Pentax K-7 Review

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  • Pros

    • Great image quality
    • Fastest Pentax yet
    • In-camera editing tools
  • Cons

    • Slow Live View AF
    • Short grip surface
    • In-camera editing slow

When Pentax announced the K10D back in 2006, it was a revolutionary camera for serious amateurs and professionals on a budget. The K10D was more rugged and feature-packed than any Pentax digital SLR before it. In 2008, the company decided to update their line with the Pentax K20D, but that camera was more evolutionary than revolutionary… so much so that many Pentax K10D owners never felt the need to upgrade.

The Pentax K-7 answers those complaints by including many features that have never been seen on a Pentax camera before. In-camera lens correction for distortion control, lateral chromatic aberration adjustment, expanded dynamic range with highlight correction and adjustable shadow correction – these are new features that help the K-7 stand apart from previous Pentax cameras.

Pentax K-7

For those more interested in a CliffsNotes summary of the features and specs on the Pentax K-7, be sure to read our news article about the release of the camera. In short, the K-7 features a newly designed 15.07 megapixel (14.6 effective) CMOS imager with a new primary color filter and integrated Shake/Dust Reduction sensor movement system. The new sensor offers Live View and the ability to capture HD video (a first for Pentax).

The K-7 also features a new 77-segment metering system for more accurate metering under difficult lighting and a dedicated AF-assist lamp to improve autofocus speed in low light conditions. A large, 3.0 inch LCD makes Live View or image and video playback a breeze. A larger, brighter optical viewfinder with 100 percent field of view and 92x magnification is easily the best viewfinder I’ve seen in a Pentax DLSR.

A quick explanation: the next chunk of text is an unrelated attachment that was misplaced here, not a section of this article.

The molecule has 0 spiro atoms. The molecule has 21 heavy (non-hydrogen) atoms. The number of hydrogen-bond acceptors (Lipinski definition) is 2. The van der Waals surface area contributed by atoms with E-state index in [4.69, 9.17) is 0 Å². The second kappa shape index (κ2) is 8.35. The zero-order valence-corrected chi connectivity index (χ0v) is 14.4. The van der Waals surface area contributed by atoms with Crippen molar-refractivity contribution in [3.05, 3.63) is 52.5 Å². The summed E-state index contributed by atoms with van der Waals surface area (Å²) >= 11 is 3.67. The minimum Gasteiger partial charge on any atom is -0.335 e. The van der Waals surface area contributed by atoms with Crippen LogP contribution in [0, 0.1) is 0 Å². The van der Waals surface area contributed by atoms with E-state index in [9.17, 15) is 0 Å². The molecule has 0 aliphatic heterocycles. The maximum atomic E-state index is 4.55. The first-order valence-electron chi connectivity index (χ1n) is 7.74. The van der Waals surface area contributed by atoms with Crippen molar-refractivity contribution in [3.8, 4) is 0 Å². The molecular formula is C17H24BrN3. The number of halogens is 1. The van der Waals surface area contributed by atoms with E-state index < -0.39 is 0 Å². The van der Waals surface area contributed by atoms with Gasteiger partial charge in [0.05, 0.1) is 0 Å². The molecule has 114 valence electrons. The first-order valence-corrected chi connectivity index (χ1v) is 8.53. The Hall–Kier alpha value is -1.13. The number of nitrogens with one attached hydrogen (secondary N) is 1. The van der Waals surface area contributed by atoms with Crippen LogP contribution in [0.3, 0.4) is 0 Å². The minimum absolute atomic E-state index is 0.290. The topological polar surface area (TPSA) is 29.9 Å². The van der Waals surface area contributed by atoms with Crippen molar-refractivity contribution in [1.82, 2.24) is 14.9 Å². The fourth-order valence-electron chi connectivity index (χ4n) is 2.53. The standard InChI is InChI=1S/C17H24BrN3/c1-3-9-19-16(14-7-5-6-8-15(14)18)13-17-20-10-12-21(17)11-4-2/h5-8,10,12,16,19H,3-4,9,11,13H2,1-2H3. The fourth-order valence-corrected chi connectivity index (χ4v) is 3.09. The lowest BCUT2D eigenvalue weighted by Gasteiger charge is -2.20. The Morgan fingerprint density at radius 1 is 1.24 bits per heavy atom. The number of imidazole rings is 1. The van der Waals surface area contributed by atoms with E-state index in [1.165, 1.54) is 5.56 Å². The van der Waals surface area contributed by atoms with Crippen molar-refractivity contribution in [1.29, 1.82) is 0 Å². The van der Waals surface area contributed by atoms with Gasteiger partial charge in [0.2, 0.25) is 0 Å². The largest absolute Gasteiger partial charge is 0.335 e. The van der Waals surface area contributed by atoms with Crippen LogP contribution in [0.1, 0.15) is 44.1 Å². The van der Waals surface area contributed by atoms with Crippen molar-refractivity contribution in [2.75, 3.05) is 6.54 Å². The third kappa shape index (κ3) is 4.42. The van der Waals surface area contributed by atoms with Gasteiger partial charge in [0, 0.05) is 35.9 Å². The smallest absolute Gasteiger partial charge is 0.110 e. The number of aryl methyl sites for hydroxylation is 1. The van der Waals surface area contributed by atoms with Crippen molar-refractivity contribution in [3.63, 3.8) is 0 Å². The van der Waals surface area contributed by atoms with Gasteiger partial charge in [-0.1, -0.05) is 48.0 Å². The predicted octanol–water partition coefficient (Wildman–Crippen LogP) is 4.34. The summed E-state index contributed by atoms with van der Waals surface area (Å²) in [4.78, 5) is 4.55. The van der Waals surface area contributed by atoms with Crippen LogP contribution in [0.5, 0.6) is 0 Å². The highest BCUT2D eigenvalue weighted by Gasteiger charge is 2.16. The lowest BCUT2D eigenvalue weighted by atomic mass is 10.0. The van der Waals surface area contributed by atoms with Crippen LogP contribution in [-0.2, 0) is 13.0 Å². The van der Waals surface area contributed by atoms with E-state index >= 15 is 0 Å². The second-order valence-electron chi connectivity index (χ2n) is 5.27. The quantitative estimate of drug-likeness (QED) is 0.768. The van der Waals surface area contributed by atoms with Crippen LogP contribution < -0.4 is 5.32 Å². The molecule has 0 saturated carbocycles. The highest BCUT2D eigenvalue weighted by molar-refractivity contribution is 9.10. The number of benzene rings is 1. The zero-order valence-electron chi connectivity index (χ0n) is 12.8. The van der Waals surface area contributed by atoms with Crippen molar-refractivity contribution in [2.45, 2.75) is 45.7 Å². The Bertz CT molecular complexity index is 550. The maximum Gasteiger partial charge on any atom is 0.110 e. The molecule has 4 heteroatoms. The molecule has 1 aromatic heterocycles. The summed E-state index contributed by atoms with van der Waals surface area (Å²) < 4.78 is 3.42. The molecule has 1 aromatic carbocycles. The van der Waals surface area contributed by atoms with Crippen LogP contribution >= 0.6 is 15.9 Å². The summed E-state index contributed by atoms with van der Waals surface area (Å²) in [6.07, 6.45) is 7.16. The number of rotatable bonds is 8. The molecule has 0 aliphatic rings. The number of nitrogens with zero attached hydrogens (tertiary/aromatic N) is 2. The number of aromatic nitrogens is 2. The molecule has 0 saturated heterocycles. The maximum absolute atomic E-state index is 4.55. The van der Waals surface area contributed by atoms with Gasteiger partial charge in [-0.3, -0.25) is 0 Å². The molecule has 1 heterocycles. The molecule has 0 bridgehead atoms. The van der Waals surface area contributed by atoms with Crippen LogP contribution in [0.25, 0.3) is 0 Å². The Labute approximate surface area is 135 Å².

The K-7 inherits the rugged build quality of the K10D and K20D and goes a step further with its weather, dust, and cold resistant (to 14 degrees Fahrenheit or -10 degrees Celsius) body and environmental seals so that photographers can keep shooting in any weather. It’s that extreme build quality and weather sealing that makes the K-7 camera body feel better than any other camera in its price range ($1,299.95).

Pentax K-7

Ergonomics and Controls
As a “Pentaxian” who’s used Pentax system cameras off and on for more than a decade now, I immediately felt right at home with the K-7’s deeply sculpted handgrip and numerous controls. That said, if you’re coming from other systems or moving up from a lower-priced Pentax, the abundance of buttons and dials might take some time to get used to.

Pentax K-7

For me, the only control that required me to retrain my brain was the mode dial. Pentax added a locking pin to the mode dial so you have to press a center button to change the shooting mode. This is great since you cannot accidentally change the mode dial, but it’s something new for long-time Pentaxians. Once you get used to the new layout, however, you may quickly appreciate that the K-7 seems to have every control you need in the perfect location. The arrangement is definitely similar enough that those seeking an upgrade to their older Pentax cameras won’t have much to learn.

Pentax K-7

Pentax K-7

In terms of size, advanced amateur DSLRs have to strike a difficult balance: most consumer DSLRs feel too small and cheap, but upper tier, advanced cameras like the Canon 7D, Nikon D300S, and Olympus E-3 are just too bulky for many amateurs. The K-7 features a compact, magnesium alloy body that is one of the smallest (if not the smallest) advanced amateur cameras on the market. Measuring just 5.1×3.8×2.9 inches and weighing only 26.5 ounces with battery and memory card, the Pentax K-7 is visibly smaller and noticeably lighter than similar cameras on the market. I personally prefer larger cameras because I have large hands and don’t like it when my “pinky” finger drops below the camera grip. If the K-7 was a fraction of an inch taller, then all of my fingers would be able to fit on the grip.

Pentax K-7

Speaking of larger parts of the camera, the new 3.0 inch LCD with 921,000 dot resolution is a welcome size increase over previous models and makes the new Live View feature much easier to use. The screen features multiple levels of brightness and color correction to help ensure that your images look exactly the way that you want them to look.

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